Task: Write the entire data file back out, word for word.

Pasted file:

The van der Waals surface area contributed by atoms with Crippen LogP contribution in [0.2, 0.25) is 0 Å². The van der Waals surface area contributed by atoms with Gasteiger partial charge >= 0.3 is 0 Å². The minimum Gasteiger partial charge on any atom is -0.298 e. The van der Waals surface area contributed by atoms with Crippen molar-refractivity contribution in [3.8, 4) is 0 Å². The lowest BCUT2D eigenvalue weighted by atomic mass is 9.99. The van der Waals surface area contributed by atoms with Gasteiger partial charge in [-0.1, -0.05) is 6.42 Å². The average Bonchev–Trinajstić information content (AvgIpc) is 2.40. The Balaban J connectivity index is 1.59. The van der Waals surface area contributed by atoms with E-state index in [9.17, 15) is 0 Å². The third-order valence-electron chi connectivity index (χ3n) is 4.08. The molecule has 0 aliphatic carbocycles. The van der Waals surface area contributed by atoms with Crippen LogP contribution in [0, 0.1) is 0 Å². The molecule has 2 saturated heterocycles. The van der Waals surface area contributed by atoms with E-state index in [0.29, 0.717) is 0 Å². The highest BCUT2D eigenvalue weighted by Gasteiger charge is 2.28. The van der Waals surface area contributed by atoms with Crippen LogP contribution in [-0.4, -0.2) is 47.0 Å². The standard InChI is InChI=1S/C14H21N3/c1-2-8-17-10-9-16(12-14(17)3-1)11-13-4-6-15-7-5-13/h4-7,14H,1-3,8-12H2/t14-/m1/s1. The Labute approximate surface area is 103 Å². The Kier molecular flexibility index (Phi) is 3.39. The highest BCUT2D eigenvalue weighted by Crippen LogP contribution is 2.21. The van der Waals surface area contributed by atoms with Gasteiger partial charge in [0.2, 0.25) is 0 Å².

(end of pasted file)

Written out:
The van der Waals surface area contributed by atoms with Crippen LogP contribution in [0.2, 0.25) is 0 Å². The van der Waals surface area contributed by atoms with Gasteiger partial charge >= 0.3 is 0 Å². The minimum Gasteiger partial charge on any atom is -0.298 e. The van der Waals surface area contributed by atoms with Crippen molar-refractivity contribution in [3.8, 4) is 0 Å². The lowest BCUT2D eigenvalue weighted by atomic mass is 9.99. The van der Waals surface area contributed by atoms with Gasteiger partial charge in [-0.1, -0.05) is 6.42 Å². The average Bonchev–Trinajstić information content (AvgIpc) is 2.40. The Balaban J connectivity index is 1.59. The van der Waals surface area contributed by atoms with E-state index in [9.17, 15) is 0 Å². The third-order valence-electron chi connectivity index (χ3n) is 4.08. The molecule has 0 aliphatic carbocycles. The van der Waals surface area contributed by atoms with Crippen LogP contribution in [0, 0.1) is 0 Å². The molecule has 2 saturated heterocycles. The van der Waals surface area contributed by atoms with E-state index in [0.29, 0.717) is 0 Å². The highest BCUT2D eigenvalue weighted by Gasteiger charge is 2.28. The van der Waals surface area contributed by atoms with Crippen LogP contribution in [-0.4, -0.2) is 47.0 Å². The standard InChI is InChI=1S/C14H21N3/c1-2-8-17-10-9-16(12-14(17)3-1)11-13-4-6-15-7-5-13/h4-7,14H,1-3,8-12H2/t14-/m1/s1. The Labute approximate surface area is 103 Å². The Kier molecular flexibility index (Phi) is 3.39. The highest BCUT2D eigenvalue weighted by Crippen LogP contribution is 2.21. The van der Waals surface area contributed by atoms with Gasteiger partial charge in [0.2, 0.25) is 0 Å².